knowledge requires choices
How? Is it not possible for a piece of hardware to retain information? Is all hardware cognizant? Maybe by “knowledge”, he meant “consciousness” or “awareness”. Let’s hypothesize something:

If a knower were to be immobilized, such that they could not exert any influence or control through objects of knowledge, (e.g., the knower is forced to exist), does the knower necessarily have a choice in order for the knower to be able to know? What if it’s possible for a “knower” to be involuntarily subjected to existential circumstances that are totally outside of their control (e.g., inceldom) --- What choice does the knower have in respect of those existential circumstances?

if your opponent can not even explain why he exists, as a whole person with free will and choice
I cannot say that I’m certain of why I exist. But GeckoBus seems to assume that “free will” and “choice” exist. I’m gonna take a wild guess and say he hasn’t read about the ideas explored in The World as Will and Representation by Arthur Schopenhauer. “A man can choose what he desires. But a man cannot choose to desire what he chooses to desire.”. There is a fundamental limitation in choice; the limitation is that it is non-circular. Choice cannot be applied to itself.


View: https://www.youtube.com/watch?v=zNDw9lO8uKg


Ultimately, a man cannot decide what he has decided. So what allows a man to decide in the first place? What enables man to have the ability of choice? Religion followers will say it was God who decided to make it that way. But who gives God the ability to decide? It would only lead to an infinite regression. The only solution that makes sense, there is a being who either:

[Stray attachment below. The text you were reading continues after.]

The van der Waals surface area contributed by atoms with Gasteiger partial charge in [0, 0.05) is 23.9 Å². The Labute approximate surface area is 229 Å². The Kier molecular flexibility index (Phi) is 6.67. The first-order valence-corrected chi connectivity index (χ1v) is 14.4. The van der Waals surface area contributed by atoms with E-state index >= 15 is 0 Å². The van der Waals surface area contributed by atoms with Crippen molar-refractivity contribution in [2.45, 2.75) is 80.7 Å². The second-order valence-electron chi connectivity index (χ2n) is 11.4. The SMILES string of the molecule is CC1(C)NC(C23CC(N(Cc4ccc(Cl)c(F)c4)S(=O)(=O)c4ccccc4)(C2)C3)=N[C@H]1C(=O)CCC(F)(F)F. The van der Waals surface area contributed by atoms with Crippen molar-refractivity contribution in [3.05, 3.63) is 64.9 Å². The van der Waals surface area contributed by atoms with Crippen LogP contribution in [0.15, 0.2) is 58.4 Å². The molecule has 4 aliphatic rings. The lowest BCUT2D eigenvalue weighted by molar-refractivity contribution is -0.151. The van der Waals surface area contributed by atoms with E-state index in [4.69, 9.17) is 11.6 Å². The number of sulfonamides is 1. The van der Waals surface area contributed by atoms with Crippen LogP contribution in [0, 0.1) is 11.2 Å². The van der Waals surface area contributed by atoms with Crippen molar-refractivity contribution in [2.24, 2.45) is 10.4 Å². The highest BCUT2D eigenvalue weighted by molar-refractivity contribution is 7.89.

(a) Nothing gave them the ability to make choices. Their ability of choice is timeless and causeless​

(b) There was something that had the ability to grant the ability of choice to other beings, but this thing itself did not have the ability of choice. In essence, a spontaneous, random accident took place, which resulted in the existence of beings with the ability of choice. How can someone be certain that no accident occurred that resulted in the existence of a being that’s able to make a choice?​

Ludwig Wittgenstein’s thought experiments of the “Beetle-In-The-Box” and the “Sensation S” are relevant to this criticism:

View: https://www.youtube.com/watch?v=x86hLtOkou8
 
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Take this gay drama back to Discord
 
Will give it a read, but based for standing up to Chirstcuckery: People on here love to bitch about "muh SFcels" when Christcucks are a much bigger demographic on here, at least in comparison to "SFcels"
 
I agree. Free will doesn't exist. Our subconscious mind tricks our consciousness into believing free will exists. We are just slaves of nature at the end of the day.
 
Will give it a read, but based for standing up to Chirstcuckery: People on here love to bitch about "muh SFcels" when Christcucks are a much bigger demographic on here, at least in comparison to "SFcels"
You are an SFcel tho
 
You are an SFcel tho
It's an epithet: By many metrics, I would be on the Left of the political spectrum(mainly economic) I just can notice the issues which immigration, multiracialism, etc. is causing for everyone. I hate people in general, but it's better to live around other Whites, who just see you as ugly & autistic, over people who will see you as all that & White on top of it.

Plus, I like the aesthetics a lot.
 
“free will” and “choice” exist
No, they don't.

It's just electrons bumping into each other.

A paramecium doesn't have "will", it just moves towards food because of chemical reactions inside it.

Our brains are big chemical reactors.

Denial of this basic fact disqualifies any argument.

No need to go into deep philosophical tirades.